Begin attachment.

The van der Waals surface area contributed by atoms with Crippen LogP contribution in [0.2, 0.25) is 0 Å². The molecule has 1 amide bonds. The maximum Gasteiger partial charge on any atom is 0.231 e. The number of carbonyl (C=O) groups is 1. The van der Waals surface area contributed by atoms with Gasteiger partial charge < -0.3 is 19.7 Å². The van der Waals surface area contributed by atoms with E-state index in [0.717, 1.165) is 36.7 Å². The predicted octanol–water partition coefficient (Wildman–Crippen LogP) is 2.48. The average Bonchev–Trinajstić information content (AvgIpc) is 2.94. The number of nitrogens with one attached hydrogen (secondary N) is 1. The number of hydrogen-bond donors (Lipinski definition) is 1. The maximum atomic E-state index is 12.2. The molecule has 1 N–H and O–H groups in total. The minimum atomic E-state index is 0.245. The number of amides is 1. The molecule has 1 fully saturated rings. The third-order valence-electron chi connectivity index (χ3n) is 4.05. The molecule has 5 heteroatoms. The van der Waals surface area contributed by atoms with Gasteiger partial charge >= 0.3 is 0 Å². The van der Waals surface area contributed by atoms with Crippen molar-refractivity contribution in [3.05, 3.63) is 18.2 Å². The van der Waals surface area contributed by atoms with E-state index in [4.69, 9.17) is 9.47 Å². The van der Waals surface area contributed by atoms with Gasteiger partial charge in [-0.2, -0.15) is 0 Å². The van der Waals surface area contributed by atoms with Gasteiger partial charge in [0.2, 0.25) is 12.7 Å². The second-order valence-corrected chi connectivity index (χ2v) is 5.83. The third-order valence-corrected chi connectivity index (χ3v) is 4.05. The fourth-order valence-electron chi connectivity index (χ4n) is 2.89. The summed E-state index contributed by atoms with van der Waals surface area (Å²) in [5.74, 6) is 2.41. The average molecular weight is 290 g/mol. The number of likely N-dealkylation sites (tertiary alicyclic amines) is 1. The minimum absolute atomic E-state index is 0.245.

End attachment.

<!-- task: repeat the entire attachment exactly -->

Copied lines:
The van der Waals surface area contributed by atoms with Crippen LogP contribution in [0.2, 0.25) is 0 Å². The molecule has 1 amide bonds. The maximum Gasteiger partial charge on any atom is 0.231 e. The number of carbonyl (C=O) groups is 1. The van der Waals surface area contributed by atoms with Gasteiger partial charge < -0.3 is 19.7 Å². The van der Waals surface area contributed by atoms with E-state index in [0.717, 1.165) is 36.7 Å². The predicted octanol–water partition coefficient (Wildman–Crippen LogP) is 2.48. The average Bonchev–Trinajstić information content (AvgIpc) is 2.94. The number of nitrogens with one attached hydrogen (secondary N) is 1. The number of hydrogen-bond donors (Lipinski definition) is 1. The maximum atomic E-state index is 12.2. The molecule has 1 N–H and O–H groups in total. The minimum atomic E-state index is 0.245. The number of amides is 1. The molecule has 1 fully saturated rings. The third-order valence-electron chi connectivity index (χ3n) is 4.05. The molecule has 5 heteroatoms. The van der Waals surface area contributed by atoms with Gasteiger partial charge >= 0.3 is 0 Å². The van der Waals surface area contributed by atoms with Crippen molar-refractivity contribution in [3.05, 3.63) is 18.2 Å². The van der Waals surface area contributed by atoms with E-state index in [4.69, 9.17) is 9.47 Å². The van der Waals surface area contributed by atoms with Gasteiger partial charge in [-0.2, -0.15) is 0 Å². The van der Waals surface area contributed by atoms with Gasteiger partial charge in [0.2, 0.25) is 12.7 Å². The second-order valence-corrected chi connectivity index (χ2v) is 5.83. The third-order valence-corrected chi connectivity index (χ3v) is 4.05. The fourth-order valence-electron chi connectivity index (χ4n) is 2.89. The summed E-state index contributed by atoms with van der Waals surface area (Å²) in [5.74, 6) is 2.41. The average molecular weight is 290 g/mol. The number of likely N-dealkylation sites (tertiary alicyclic amines) is 1. The minimum absolute atomic E-state index is 0.245.